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Running on Faith

The chances of her being a marathoner were minimal. But faith helped her finish the race.

Marathon

In the spring of 1982 I was 25 years old, with a newly acquired master’s degree in social work, and sharing a New York City apartment with my twin sister, Laura. Times being what they were, I was out of work. And I was 25 pounds overweight. So, when I wasn’t out looking for a job, I busied myself doing sit-ups in an effort to lose weight. And, because I needed spiritual strength as well, I began reading the Bible.

And then the strangest thing happened. One day I was sitting on the living room floor doing sit-ups, huffing and puffing like a steam engine, when a singular thought drifted through my mind…a thought so unusual it couldn’t have been my own…a thought that grabbed my attention and held it like one of those messages being pulled across the sky by an old-time biplane: Run the New York City Marathon.

The thought at first excited me, but it was so ludicrous that I laughed out loud. You see, my sister and I were both born with cerebral palsy. We have what is called mild spastic partial paralysis of our legs, and to get around, we depend on our “Canadian canes,” aluminum crutches that attach to our forearms.

As the days passed, however, the thought wouldn’t leave me. I kept wondering: Was it possible?

When I told Laura about the thought, she didn’t seem to think the idea was so ridiculous. “I don’t know about any marathon,” she said in her quiet, matter-of-fact way, “but you do have a lot of time on your hands. And you do want to get in shape. Maybe you could try jogging.”

That did it. Running the marathon was an impossible goal, a goal that would take a miracle to accomplish, but that appealed to me. The New York City Marathon was six months away. I would do everything I could to run it.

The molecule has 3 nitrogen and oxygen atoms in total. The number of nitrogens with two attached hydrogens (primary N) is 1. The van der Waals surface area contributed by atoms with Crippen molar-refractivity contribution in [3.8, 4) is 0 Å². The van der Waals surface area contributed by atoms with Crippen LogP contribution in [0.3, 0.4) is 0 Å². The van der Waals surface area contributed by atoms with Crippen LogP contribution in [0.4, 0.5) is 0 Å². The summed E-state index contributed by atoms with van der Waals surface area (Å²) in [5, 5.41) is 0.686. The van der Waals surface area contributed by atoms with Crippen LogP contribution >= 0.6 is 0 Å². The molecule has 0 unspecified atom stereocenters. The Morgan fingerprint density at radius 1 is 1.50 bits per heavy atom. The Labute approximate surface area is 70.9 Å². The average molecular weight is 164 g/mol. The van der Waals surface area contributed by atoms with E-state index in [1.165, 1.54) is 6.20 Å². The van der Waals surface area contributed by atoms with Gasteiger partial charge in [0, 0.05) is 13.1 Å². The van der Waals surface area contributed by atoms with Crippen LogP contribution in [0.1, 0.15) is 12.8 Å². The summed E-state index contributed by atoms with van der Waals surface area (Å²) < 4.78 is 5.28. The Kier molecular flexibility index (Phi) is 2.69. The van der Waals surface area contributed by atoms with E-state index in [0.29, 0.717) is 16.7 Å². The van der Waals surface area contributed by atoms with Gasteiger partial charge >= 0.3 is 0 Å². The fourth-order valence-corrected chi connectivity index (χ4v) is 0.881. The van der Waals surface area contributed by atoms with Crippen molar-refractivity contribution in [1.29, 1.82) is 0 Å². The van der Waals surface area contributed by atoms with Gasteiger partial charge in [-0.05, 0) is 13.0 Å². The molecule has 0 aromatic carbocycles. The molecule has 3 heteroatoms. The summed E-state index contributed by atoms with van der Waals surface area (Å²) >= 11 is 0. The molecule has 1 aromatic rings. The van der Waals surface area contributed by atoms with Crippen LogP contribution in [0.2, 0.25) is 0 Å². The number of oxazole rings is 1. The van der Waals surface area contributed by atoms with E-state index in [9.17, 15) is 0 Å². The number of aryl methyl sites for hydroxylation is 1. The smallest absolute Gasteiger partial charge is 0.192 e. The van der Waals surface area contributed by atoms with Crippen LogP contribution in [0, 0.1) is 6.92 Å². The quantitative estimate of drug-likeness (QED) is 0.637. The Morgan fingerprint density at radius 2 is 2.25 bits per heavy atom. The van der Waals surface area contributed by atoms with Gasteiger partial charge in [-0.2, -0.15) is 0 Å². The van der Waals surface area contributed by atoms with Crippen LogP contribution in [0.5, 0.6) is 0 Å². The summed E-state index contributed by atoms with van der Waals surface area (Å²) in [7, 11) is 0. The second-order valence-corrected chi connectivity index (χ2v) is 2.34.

Back then the only way to run in the New York City Marathon, if you weren’t a nationally recognized runner with a preexisting qualifying time, was to apply early or enter a lottery. I’d already missed the early filing deadline, so I had to go into the lottery. When I filled out the application form, there was no box to check for “disabled.” I simply completed the form like an able-bodied person and dropped it in the mailbox with a prayer.

I didn’t tell many people about my plans, just Laura, my mom and a few close friends. I was too shy—embarrassed, really—to talk about it. What if I failed? Could I finish even part of the 26-mile, 385-yard race?

When I started training, my pace was so slow, about 25 minutes per mile, that I found myself doing a lot of running at night. About three times a week, often after a long day of job hunting, I grabbed my crutches and set out from our apartment on East 39th Street. I headed north, up Fifth Avenue—past Trump Tower and Tiffany’s, past the Plaza Hotel, and up alongside Central Park, where uniformed doormen stood guard in front of the city’s most elegant apartment buildings. As weeks passed, I became a familiar sight, hurrying by on my crutches; doormen tipped their hats as I passed and some called out words of encouragement.

As I grew stronger, my runs grew longer, taking me farther up Fifth Avenue, past the Metropolitan Museum of Art, and all the way up to Mount Sinai Medical Center on 100th Street, where I turned around and headed back home the same way. Many times it was past midnight when I finally returned home, where Laura would be waiting up for me with my favorite dish, a big plate of spaghetti.

In the weeks that followed, I found there was something about running at night that invited a contemplative mood. The city around me faded away; I talked to God and listened for his response. As I planted both rubber tips of my crutches on the pavement ahead, leaned into the darkness and pulled my unwilling legs toward the seemingly impossible goal of 3 miles…9 miles…12 miles…16 miles…it occurred to me that running in the dark was a lot like faith. “Faith,” it says in the Bible, “is the assurance of things hoped for, the conviction of things not seen.”

Not that faith was darkness. The darkness was the myopia of my limited human vision, the shortsightedness of my dreams, my inability to see beyond difficult circumstances, whether unemployment, unwanted pounds or a physical disability. But faith was the running—running with conviction, full-steam ahead—into the darkness. Faith was running in the dark with the assurance that God, who held my destination in his hand, would see me through the journey safely. All he asked of me was to trust him. And to keep on running.